The Relationship of Nausea and Dyspnea to Pain in Seriously Ill Patients

Published in: International Association for the Study of Pain, v. 71, No. 2, June 1997, p. 149-156

Posted on RAND.org on January 01, 1997

by Norman A. Desbiens, Nancy Mueller-Rizner, Alfred F. Connors, Jr., Neil S. Wenger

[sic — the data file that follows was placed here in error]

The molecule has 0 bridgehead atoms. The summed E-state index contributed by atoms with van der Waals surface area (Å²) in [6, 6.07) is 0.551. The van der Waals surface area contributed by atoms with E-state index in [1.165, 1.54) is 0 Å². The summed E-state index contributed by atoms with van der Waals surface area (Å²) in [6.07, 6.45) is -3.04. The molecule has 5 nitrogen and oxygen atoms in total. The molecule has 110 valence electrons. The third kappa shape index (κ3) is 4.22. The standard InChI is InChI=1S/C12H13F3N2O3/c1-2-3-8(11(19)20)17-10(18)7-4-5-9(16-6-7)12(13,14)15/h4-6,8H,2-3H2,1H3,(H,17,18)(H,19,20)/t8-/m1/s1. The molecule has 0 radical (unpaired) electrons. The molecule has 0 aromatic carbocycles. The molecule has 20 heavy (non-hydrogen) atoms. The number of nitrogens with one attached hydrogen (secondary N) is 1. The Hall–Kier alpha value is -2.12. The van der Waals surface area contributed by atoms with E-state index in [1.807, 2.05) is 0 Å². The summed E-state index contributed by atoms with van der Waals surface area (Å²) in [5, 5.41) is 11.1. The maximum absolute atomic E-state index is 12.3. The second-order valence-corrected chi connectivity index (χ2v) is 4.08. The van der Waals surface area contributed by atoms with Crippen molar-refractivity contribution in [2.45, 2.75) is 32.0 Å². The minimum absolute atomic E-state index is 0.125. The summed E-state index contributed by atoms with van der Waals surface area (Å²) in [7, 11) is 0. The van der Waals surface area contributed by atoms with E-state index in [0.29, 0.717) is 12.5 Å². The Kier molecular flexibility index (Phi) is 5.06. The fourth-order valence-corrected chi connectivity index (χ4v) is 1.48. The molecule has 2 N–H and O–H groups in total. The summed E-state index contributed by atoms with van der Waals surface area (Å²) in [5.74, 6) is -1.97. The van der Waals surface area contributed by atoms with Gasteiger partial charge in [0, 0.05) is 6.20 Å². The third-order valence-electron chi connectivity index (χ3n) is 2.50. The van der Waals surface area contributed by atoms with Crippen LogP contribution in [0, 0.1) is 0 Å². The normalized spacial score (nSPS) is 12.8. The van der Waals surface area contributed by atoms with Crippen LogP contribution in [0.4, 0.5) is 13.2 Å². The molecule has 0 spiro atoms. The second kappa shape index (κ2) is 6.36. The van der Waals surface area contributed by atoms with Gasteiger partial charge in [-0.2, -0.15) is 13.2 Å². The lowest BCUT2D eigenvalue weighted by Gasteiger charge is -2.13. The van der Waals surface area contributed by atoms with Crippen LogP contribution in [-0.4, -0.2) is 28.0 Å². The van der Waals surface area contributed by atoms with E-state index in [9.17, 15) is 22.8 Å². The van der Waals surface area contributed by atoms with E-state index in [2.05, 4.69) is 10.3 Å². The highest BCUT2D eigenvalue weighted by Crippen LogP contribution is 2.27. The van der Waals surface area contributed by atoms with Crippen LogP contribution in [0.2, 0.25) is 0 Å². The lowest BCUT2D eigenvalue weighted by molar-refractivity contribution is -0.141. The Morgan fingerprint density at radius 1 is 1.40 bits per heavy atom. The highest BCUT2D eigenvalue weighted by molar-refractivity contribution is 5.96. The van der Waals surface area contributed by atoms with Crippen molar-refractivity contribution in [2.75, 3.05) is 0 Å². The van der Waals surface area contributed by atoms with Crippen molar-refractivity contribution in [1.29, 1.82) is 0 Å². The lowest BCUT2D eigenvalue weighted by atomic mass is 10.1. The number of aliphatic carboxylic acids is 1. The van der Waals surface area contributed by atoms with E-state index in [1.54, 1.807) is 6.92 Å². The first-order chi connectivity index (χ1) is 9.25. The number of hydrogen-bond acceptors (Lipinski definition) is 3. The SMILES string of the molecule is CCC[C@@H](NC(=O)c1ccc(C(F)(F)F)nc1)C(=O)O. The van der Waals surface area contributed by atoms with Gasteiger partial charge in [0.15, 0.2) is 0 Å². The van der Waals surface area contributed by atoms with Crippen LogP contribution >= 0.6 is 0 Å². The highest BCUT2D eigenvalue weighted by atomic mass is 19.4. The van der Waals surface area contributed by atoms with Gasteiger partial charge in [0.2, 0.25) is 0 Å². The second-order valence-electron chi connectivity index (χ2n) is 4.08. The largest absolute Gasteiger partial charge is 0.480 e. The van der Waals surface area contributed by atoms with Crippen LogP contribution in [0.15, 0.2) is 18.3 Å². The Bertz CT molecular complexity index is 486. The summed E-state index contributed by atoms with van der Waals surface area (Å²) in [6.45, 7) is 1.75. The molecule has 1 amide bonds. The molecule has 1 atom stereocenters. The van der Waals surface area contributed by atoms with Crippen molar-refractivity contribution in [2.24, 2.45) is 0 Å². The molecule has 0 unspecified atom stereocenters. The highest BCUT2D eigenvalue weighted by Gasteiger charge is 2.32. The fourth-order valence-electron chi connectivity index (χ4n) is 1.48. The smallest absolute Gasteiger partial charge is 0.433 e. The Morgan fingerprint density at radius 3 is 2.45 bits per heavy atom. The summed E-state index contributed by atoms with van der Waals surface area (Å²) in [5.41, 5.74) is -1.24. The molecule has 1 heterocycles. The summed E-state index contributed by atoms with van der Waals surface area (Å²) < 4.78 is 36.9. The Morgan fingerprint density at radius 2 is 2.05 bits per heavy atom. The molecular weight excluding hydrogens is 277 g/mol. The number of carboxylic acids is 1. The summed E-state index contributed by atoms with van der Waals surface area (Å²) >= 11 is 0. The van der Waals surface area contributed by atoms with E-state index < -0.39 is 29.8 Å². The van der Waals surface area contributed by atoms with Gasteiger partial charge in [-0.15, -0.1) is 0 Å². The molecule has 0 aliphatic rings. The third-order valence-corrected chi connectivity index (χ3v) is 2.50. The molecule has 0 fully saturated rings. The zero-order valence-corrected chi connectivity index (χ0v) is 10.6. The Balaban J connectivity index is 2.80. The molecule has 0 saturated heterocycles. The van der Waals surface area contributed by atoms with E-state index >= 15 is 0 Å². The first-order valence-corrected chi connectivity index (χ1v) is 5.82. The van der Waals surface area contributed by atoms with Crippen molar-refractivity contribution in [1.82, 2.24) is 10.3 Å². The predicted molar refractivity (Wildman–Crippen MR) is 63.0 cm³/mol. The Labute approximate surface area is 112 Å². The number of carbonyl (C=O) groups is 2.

OBJECTIVE: To describe the hospital symptom experience of seriously ill patients with common illnesses. To assess the independent association of nausea and dyspnea to level of pain. DESIGN: Cross-sectional study. SETTING: Five tertiary care academic centers in the US. PARTICIPANTS: 1556 patients admitted between June 1989 and June 1991 in SUPPORT (Study to Understand Prognoses and Preferences for Outcomes and Risks of Treatments) who answered questions concerning frequency and severity of pain, nausea and dyspnea, and the depression and anxiety subscales of the Profile of Mood States. METHODS: Seriously ill patients were interviewed a median of 8 days after hospitalization concerning the frequency and severity of their pain, nausea and dyspnea. Frequencies of symptoms and symptom combinations were tabulated. Ordinal logistic regression was used to test the independent association of level of pain with nausea and dyspnea. The analysis was adjusted for 22 additional demographic, psychological, chronic and acute illness measures. RESULTS: At least some level of anxious mood was reported by 85.2% of patients, depressed mood by 72.3% of patients, pain by 51.2% of patients, dyspnea by 48.6% of patients and nausea by 23.9% of patients. At least some degree of one of the five symptoms was reported by 94.2% of patients. Multivariable analysis controlling for demographic, psychological, and chronic and acute illness variables revealed that nausea and dyspnea were independently related to level of pain. Compared to patients without these symptoms, patients who reported mild (level 2), moderate (level 3), more severe (level 4) and very severe (level 5) nausea had odds ratios (OR) for higher levels of pain of 1.62 (1.24, 2.12) (95% confidence interval), 2.36 (1.39, 4.00), 2.57 (1.29, 5.12) and 2.22 (1.08, 4.53), respectively. Compared to patients without these symptoms, patients who reported mild (level 2), moderate (level 3), more severe (level 4) and very severe (level 5) dyspnea had odds ratios (OR) for higher levels of pain of 1.49 (1.17, 1.90), 1.92 (1.21, 3.04), 2.73 (1.83, 4.07) and 1.95 (1.39, 2.73), respectively. CONCLUSIONS: Seriously ill patients have a high symptom burden. Patients who have nausea and dyspnea experience more pain than patients without these symptoms, even after adjustment for depression, anxiety, disease type, disease severity and demographic and psychological measures. The causal association between these symptoms and pain remains to be determined. Though pain may cause dyspnea and nausea, the intriguing possibility remains that, in addition to relieving suffering, treating dyspnea and nausea may relieve pain.

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